The Ngorongoro crater, over 20 kms wide, has reached a surprising ecological equilibrium; tight control of intrusions has not destroyed the delicately balanced ecosystem. We see a Noah’s ark of animals; despite the law of diminishing returns, a few that are new to us. A serval, a beautiful cat hunts for rodents a few meters from our Toyota, as word gets out there is a Toyota stampede rivaling the migration of wildebeests heading for our spot. The serval remains unfazed and hunts away; hunger is the alternative so it ignores our intrusion. I lift my head and see a 600 meter wall of the crater lip surrounding us like a fortress wall. We are in another world; as close to Jurassic Park as I can imagine.
At last, in our last stop at Amboseli National Park, we are in the shadow of Mount Kilimanjaro. Our morning game drive rewards us with elephants. A baby, weeks old, is still trying to figure out how to maneuver his trunk around and so small he can run under mother’s stomach; restless adolescents spar with each other, running around making elephant mischief as the herd heads for water.
I hold off deciding to devote my life to these fascinating mammals. I do commit to adopting an orphan elephant baby, Garzi, just approaching two, at the David Sheldrick Foundation, http://www.sheldrickwildlifetrust.org. Garzi, one of over 30 orphans, will be nurtured and reintroduced into an elephant family when he is able to survive and will be accepted. It seems a small way to support wildlife who had given us such joy.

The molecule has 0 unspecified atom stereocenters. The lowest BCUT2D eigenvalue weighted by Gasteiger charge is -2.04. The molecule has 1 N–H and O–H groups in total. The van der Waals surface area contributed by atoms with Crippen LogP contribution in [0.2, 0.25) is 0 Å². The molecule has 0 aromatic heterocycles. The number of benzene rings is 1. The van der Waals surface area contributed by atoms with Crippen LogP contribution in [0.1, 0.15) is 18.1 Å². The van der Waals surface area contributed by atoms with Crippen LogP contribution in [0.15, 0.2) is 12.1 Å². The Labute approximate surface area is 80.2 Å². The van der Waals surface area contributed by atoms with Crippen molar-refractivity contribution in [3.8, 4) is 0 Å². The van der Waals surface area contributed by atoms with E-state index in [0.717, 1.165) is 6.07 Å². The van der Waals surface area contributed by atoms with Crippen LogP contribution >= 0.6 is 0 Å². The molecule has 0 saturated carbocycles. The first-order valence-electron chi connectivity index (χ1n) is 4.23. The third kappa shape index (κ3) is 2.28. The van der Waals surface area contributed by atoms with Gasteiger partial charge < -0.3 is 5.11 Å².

My senses are overwhelmed with the novelty of it all; I struggle to process all we’ve experienced. My dreams at night are vivid and sometimes scary, presumably my subconscious is also trying to make sense of this, or it could be the dinner…
I have one piece of advice; already clear to me. If you can manage it, take a trip to Africa. It must be seen up close and personal; movies and documentaries will never capture the phantasmagoria that is Africa – a wonderland of sensual overload. If you want to make it extra-special, blow the budget and take your whole family; the shared experiences will fuel a thousand dinner conversations for decades to come.